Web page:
Gerhard Barkhorn (1919 - 1983)

In March 1944 Barkhorn was awarded Germany’s second highest decoration – the Knight’s Cross of the Iron Cross with Oak Leaves and Swords for 250 aerial victories

Issue: 07-2021By Joseph Noronha

In the history of aviation, there have been only two pilots who achieved a personal tally of over 300 enemy aircraft shot down. Both were German aviators during the Second World War – Erich Hartmann and Gerhard Barkhorn. Barkhorn who flew a total of 1,104 missions, recorded all his 301 victories while flying over the Eastern Front. He was “Ace in a Day” on five occasions. To become an ace, one has to shoot down five aircraft. In a remarkably eventful career he himself was shot down and crash-landed nine times, bailed out once, was severely wounded twice and yet survived.

Gerhard “Gerd” Barkhorn was born on March 20, 1919 in K√∂nigsberg, Prussia. He joined the Luftwaffe in 1937 and completed his training in 1939. Plunged into World War II, he flew his initial combat missions without shooting down any aircraft. Instead, in late 1940, his Messerschmitt Me-109E was badly damaged by a Royal Air Force Supermarine Spitfire and he was forced to bail out over the English Channel. Fortunately another pilot had seen his parachute and radioed a German air-sea rescue team, who hastened to the reported location. They managed to haul him out of the frigid sea just in time. Barkhorn claimed his first victory only on July 2, 1941, during his 120th mission. At that time he was serving with Jagdgeschwader 52 deployed against the Soviet Air Force. By the end of the War, Jagdgeschwader 52 had become the most successful fighter unit in history with a tally of around 10,000 kills.

Once he had opened his account, Barkhorn’s victories came swiftly. He reached his 100th kill on December 19, 1942 and his 200th on November 30, 1943. Yet he had a soft heart and a reputation for letting wingmen take credit for victories. On one occasion, he came up next to a Soviet aircraft he had severely damaged and signalled to the enemy pilot to bail out, thus sparing his life. When Erich Hartmann, who had shot down 352 aircraft, asked him why, he replied, “You must remember that one day that Russian pilot was the baby son of a beautiful Russian girl. He has his right to life and love the same as we do.” In March 1944 Barkhorn was awarded Germany’s second highest decoration – the Knight’s Cross of the Iron Cross with Oak Leaves and Swords for 250 aerial victories. However, despite achieving his 301st and final victory on January 5, 1945, and becoming the second-highest scoring pilot in history, he was not awarded the Diamonds to his Knight’s Cross with Oak Leaves and Swords. It may have been because he was not a committed Nazi.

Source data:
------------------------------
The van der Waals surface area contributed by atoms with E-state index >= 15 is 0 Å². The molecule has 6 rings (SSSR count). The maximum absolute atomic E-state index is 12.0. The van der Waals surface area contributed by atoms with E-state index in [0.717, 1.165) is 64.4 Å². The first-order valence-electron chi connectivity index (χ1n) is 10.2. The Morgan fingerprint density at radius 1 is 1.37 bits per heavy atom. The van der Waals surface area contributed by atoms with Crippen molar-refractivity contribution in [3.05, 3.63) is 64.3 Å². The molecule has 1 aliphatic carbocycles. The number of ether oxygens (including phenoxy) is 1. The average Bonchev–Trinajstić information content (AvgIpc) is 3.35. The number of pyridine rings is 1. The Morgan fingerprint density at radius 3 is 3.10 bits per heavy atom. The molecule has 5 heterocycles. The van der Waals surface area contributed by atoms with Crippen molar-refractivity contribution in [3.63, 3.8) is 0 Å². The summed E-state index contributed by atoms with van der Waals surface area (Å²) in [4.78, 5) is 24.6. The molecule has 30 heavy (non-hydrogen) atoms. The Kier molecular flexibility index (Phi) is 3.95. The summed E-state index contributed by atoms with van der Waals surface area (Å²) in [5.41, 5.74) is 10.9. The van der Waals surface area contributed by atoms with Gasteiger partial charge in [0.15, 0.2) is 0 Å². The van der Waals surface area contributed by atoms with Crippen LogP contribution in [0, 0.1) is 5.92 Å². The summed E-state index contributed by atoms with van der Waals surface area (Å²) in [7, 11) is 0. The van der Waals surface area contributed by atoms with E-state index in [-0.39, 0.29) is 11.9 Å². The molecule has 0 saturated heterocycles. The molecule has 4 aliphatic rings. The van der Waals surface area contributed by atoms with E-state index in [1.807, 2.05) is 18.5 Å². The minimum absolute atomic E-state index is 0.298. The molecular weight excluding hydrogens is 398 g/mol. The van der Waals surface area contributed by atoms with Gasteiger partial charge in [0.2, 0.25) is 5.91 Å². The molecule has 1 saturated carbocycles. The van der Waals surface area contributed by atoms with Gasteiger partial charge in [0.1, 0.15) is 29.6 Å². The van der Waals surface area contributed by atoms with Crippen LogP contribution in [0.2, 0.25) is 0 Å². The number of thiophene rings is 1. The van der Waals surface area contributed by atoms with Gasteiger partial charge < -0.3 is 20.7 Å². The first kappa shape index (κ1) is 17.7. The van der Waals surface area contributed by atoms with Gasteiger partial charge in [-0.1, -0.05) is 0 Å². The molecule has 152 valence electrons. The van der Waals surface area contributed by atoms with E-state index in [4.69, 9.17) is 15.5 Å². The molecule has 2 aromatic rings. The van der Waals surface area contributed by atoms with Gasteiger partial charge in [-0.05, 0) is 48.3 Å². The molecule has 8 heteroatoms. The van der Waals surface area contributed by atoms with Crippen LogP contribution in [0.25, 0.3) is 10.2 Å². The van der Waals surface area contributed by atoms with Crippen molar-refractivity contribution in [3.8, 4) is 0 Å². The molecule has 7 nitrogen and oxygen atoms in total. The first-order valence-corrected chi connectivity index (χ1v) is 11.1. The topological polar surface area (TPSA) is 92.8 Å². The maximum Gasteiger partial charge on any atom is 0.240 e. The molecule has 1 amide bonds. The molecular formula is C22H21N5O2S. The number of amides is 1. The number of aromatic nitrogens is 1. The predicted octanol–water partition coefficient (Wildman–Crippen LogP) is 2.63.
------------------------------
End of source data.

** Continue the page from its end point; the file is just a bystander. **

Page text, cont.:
On May 31, 1944, Barkhorn’s day began at two in the morning with a combat mission in his Me-109G-6. On his second mission, he shot down four Soviet aircraft in just seven minutes. During his sixth mission of the day, at around 8 pm, he was returning to base after escorting a flight of Junkers Ju-87 Stuka dive bombers. Although he received a radio alert that many Russian fighters were in the vicinity, he could barely keep his eyes open. Suddenly his plane was attacked by a Bell P-39 Airacobra flown by a Soviet pilot and severely damaged. He was hit in the right arm and his right kneecap was shattered. He didn’t even consider bailing out, but managed to force-land his crippled aircraft. He was rushed to a field hospital, where his leg was barely saved from amputation. It took him five months to return to combat duty.

On April 21, 1945, Barkhorn took off on his 1,104th mission against Allied bombers over Southern Germany. It was only his second mission in the unreliable Messerschmitt Me 262 jet-fighter. Sure enough, his starboard engine flamed out. Unable to make the runway, he force-landed in a clearing and was again severely injured. He was rushed to the hospital; but by the time he recovered, the war was over. He was captured by the Allies and released in September 1945.

In 1956, Gerhard Barkhorn joined the West German Federal Air Force. He rose to become Chief of Staff of NATO’s Fourth Allied Tactical Air Force in the rank of Lieutenant General and retired in 1975. On January 6, 1983, during a winter storm near Cologne, Barkhorn and his wife, Christl, were involved in a car crash. Christl died instantly and Barkhorn, without regaining consciousness, on January 8, 1983. The last word belongs to Erich Hartmann – the only pilot to score more kills than Barkhorn. Hartmann said, “He was the fighter commander of whom every fighter pilot dreams – leader, friend, comrade and father – the best I ever met. One of the few commanders whose men thirty, forty, fifty years later, continue to speak of him with respect and affection. Gerd Barkhorn was an unforgettable man.”